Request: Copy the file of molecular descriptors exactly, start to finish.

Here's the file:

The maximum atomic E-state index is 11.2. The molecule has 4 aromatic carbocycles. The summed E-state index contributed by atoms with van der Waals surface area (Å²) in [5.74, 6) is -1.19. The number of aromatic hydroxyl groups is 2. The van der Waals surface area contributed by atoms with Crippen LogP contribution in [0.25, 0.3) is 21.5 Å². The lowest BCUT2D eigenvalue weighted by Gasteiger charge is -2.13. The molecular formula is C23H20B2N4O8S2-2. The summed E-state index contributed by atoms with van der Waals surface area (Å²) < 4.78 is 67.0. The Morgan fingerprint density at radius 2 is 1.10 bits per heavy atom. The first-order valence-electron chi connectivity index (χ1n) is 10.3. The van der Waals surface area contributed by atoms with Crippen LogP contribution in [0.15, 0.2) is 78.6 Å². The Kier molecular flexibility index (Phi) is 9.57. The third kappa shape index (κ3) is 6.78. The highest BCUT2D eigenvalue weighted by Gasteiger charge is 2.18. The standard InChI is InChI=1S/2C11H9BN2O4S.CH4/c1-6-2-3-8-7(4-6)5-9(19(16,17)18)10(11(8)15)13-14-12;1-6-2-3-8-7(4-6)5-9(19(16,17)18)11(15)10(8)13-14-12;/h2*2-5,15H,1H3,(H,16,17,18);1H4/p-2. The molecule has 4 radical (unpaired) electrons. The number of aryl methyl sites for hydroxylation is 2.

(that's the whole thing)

The maximum atomic E-state index is 11.2. The molecule has 4 aromatic carbocycles. The summed E-state index contributed by atoms with van der Waals surface area (Å²) in [5.74, 6) is -1.19. The number of aromatic hydroxyl groups is 2. The van der Waals surface area contributed by atoms with Crippen LogP contribution in [0.25, 0.3) is 21.5 Å². The lowest BCUT2D eigenvalue weighted by Gasteiger charge is -2.13. The molecular formula is C23H20B2N4O8S2-2. The summed E-state index contributed by atoms with van der Waals surface area (Å²) < 4.78 is 67.0. The Morgan fingerprint density at radius 2 is 1.10 bits per heavy atom. The first-order valence-electron chi connectivity index (χ1n) is 10.3. The van der Waals surface area contributed by atoms with Crippen LogP contribution in [0.15, 0.2) is 78.6 Å². The Kier molecular flexibility index (Phi) is 9.57. The third kappa shape index (κ3) is 6.78. The highest BCUT2D eigenvalue weighted by Gasteiger charge is 2.18. The standard InChI is InChI=1S/2C11H9BN2O4S.CH4/c1-6-2-3-8-7(4-6)5-9(19(16,17)18)10(11(8)15)13-14-12;1-6-2-3-8-7(4-6)5-9(19(16,17)18)11(15)10(8)13-14-12;/h2*2-5,15H,1H3,(H,16,17,18);1H4/p-2. The molecule has 4 radical (unpaired) electrons. The number of aryl methyl sites for hydroxylation is 2.